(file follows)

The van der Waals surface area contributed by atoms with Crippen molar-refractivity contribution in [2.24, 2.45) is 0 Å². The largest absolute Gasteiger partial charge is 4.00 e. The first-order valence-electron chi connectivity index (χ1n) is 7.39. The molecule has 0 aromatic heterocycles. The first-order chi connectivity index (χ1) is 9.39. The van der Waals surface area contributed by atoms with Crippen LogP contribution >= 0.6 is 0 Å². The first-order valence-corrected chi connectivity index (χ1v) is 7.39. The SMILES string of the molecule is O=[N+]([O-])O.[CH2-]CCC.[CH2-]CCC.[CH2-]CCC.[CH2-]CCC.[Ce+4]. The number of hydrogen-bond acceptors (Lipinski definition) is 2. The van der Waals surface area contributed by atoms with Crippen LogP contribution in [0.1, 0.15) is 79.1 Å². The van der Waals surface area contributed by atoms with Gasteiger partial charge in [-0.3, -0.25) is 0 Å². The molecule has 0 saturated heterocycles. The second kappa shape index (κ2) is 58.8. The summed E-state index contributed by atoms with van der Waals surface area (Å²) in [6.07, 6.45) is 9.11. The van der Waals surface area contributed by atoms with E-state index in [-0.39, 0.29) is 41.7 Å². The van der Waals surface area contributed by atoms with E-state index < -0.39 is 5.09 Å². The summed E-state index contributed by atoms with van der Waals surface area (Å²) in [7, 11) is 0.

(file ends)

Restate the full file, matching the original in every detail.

The van der Waals surface area contributed by atoms with Crippen molar-refractivity contribution in [2.24, 2.45) is 0 Å². The largest absolute Gasteiger partial charge is 4.00 e. The first-order valence-electron chi connectivity index (χ1n) is 7.39. The molecule has 0 aromatic heterocycles. The first-order chi connectivity index (χ1) is 9.39. The van der Waals surface area contributed by atoms with Crippen LogP contribution >= 0.6 is 0 Å². The first-order valence-corrected chi connectivity index (χ1v) is 7.39. The SMILES string of the molecule is O=[N+]([O-])O.[CH2-]CCC.[CH2-]CCC.[CH2-]CCC.[CH2-]CCC.[Ce+4]. The number of hydrogen-bond acceptors (Lipinski definition) is 2. The van der Waals surface area contributed by atoms with Crippen LogP contribution in [0.1, 0.15) is 79.1 Å². The van der Waals surface area contributed by atoms with Gasteiger partial charge in [-0.3, -0.25) is 0 Å². The molecule has 0 saturated heterocycles. The second kappa shape index (κ2) is 58.8. The summed E-state index contributed by atoms with van der Waals surface area (Å²) in [6.07, 6.45) is 9.11. The van der Waals surface area contributed by atoms with E-state index in [-0.39, 0.29) is 41.7 Å². The van der Waals surface area contributed by atoms with E-state index < -0.39 is 5.09 Å². The summed E-state index contributed by atoms with van der Waals surface area (Å²) in [7, 11) is 0.